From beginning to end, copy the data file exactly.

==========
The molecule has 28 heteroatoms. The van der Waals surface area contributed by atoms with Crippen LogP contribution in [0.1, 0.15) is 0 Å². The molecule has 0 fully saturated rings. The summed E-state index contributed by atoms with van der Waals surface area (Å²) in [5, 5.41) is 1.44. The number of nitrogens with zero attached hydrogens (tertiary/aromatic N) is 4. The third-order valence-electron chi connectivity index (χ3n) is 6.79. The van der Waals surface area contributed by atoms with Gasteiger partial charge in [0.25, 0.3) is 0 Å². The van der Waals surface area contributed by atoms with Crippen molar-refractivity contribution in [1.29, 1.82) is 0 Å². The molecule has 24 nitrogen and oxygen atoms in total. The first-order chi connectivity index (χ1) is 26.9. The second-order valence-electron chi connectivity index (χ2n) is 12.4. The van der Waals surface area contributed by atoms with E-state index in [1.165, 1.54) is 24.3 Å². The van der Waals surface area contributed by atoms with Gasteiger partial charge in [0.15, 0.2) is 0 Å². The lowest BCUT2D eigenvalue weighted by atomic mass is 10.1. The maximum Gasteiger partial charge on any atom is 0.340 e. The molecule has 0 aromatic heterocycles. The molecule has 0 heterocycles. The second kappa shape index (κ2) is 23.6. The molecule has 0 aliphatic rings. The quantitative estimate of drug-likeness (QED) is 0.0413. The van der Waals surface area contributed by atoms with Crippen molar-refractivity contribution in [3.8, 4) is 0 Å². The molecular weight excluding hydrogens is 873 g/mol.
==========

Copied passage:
The molecule has 28 heteroatoms. The van der Waals surface area contributed by atoms with Crippen LogP contribution in [0.1, 0.15) is 0 Å². The molecule has 0 fully saturated rings. The summed E-state index contributed by atoms with van der Waals surface area (Å²) in [5, 5.41) is 1.44. The number of nitrogens with zero attached hydrogens (tertiary/aromatic N) is 4. The third-order valence-electron chi connectivity index (χ3n) is 6.79. The van der Waals surface area contributed by atoms with Gasteiger partial charge in [0.25, 0.3) is 0 Å². The van der Waals surface area contributed by atoms with Crippen molar-refractivity contribution in [1.29, 1.82) is 0 Å². The molecule has 24 nitrogen and oxygen atoms in total. The first-order chi connectivity index (χ1) is 26.9. The second-order valence-electron chi connectivity index (χ2n) is 12.4. The van der Waals surface area contributed by atoms with E-state index in [1.165, 1.54) is 24.3 Å². The van der Waals surface area contributed by atoms with Gasteiger partial charge in [0.15, 0.2) is 0 Å². The lowest BCUT2D eigenvalue weighted by atomic mass is 10.1. The maximum Gasteiger partial charge on any atom is 0.340 e. The molecule has 0 aromatic heterocycles. The molecule has 0 heterocycles. The second kappa shape index (κ2) is 23.6. The molecule has 0 aliphatic rings. The quantitative estimate of drug-likeness (QED) is 0.0413. The van der Waals surface area contributed by atoms with Crippen molar-refractivity contribution in [3.8, 4) is 0 Å². The molecular weight excluding hydrogens is 873 g/mol.